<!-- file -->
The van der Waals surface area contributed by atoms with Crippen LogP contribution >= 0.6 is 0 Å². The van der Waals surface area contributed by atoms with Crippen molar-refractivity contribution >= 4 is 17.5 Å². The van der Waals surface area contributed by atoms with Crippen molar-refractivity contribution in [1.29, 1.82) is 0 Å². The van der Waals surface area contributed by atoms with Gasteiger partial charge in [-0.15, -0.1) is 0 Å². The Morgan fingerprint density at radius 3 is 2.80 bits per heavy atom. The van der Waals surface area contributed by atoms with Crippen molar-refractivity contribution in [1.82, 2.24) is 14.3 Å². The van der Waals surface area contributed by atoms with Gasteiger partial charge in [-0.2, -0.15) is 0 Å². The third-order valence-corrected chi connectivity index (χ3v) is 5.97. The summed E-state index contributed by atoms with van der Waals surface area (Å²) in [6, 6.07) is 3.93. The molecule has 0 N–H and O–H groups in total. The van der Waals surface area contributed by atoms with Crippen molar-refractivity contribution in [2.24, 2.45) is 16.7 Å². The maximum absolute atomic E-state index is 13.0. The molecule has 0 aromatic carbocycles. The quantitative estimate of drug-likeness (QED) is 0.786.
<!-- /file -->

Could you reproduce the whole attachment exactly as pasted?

The van der Waals surface area contributed by atoms with Crippen LogP contribution >= 0.6 is 0 Å². The van der Waals surface area contributed by atoms with Crippen molar-refractivity contribution >= 4 is 17.5 Å². The van der Waals surface area contributed by atoms with Crippen molar-refractivity contribution in [1.29, 1.82) is 0 Å². The van der Waals surface area contributed by atoms with Gasteiger partial charge in [-0.15, -0.1) is 0 Å². The Morgan fingerprint density at radius 3 is 2.80 bits per heavy atom. The van der Waals surface area contributed by atoms with Crippen molar-refractivity contribution in [1.82, 2.24) is 14.3 Å². The van der Waals surface area contributed by atoms with Gasteiger partial charge in [-0.2, -0.15) is 0 Å². The third-order valence-corrected chi connectivity index (χ3v) is 5.97. The summed E-state index contributed by atoms with van der Waals surface area (Å²) in [6, 6.07) is 3.93. The molecule has 0 N–H and O–H groups in total. The van der Waals surface area contributed by atoms with Crippen molar-refractivity contribution in [2.24, 2.45) is 16.7 Å². The maximum absolute atomic E-state index is 13.0. The molecule has 0 aromatic carbocycles. The quantitative estimate of drug-likeness (QED) is 0.786.